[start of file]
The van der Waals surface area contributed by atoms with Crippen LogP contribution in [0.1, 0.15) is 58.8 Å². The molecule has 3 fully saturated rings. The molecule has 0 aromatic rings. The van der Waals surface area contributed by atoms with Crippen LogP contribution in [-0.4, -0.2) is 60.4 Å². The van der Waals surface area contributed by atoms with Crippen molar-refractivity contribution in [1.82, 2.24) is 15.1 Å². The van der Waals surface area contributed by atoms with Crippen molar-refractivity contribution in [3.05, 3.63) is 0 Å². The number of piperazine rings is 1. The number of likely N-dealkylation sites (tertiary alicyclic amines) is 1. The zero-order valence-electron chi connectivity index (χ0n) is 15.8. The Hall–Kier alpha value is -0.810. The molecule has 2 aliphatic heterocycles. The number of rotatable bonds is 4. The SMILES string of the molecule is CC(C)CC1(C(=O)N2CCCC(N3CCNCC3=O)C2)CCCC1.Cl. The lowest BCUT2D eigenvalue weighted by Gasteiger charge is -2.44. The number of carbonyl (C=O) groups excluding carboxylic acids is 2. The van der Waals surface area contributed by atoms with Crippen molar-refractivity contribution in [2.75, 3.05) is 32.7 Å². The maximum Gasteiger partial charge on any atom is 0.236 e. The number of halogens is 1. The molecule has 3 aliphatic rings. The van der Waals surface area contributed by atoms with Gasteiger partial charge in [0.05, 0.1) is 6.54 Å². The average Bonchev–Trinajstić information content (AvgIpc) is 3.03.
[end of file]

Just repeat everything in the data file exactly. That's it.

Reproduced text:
The van der Waals surface area contributed by atoms with Crippen LogP contribution in [0.1, 0.15) is 58.8 Å². The molecule has 3 fully saturated rings. The molecule has 0 aromatic rings. The van der Waals surface area contributed by atoms with Crippen LogP contribution in [-0.4, -0.2) is 60.4 Å². The van der Waals surface area contributed by atoms with Crippen molar-refractivity contribution in [1.82, 2.24) is 15.1 Å². The van der Waals surface area contributed by atoms with Crippen molar-refractivity contribution in [3.05, 3.63) is 0 Å². The number of piperazine rings is 1. The number of likely N-dealkylation sites (tertiary alicyclic amines) is 1. The zero-order valence-electron chi connectivity index (χ0n) is 15.8. The Hall–Kier alpha value is -0.810. The molecule has 2 aliphatic heterocycles. The number of rotatable bonds is 4. The SMILES string of the molecule is CC(C)CC1(C(=O)N2CCCC(N3CCNCC3=O)C2)CCCC1.Cl. The lowest BCUT2D eigenvalue weighted by Gasteiger charge is -2.44. The number of carbonyl (C=O) groups excluding carboxylic acids is 2. The van der Waals surface area contributed by atoms with Crippen molar-refractivity contribution in [2.75, 3.05) is 32.7 Å². The maximum Gasteiger partial charge on any atom is 0.236 e. The number of halogens is 1. The molecule has 3 aliphatic rings. The van der Waals surface area contributed by atoms with Gasteiger partial charge in [0.05, 0.1) is 6.54 Å². The average Bonchev–Trinajstić information content (AvgIpc) is 3.03.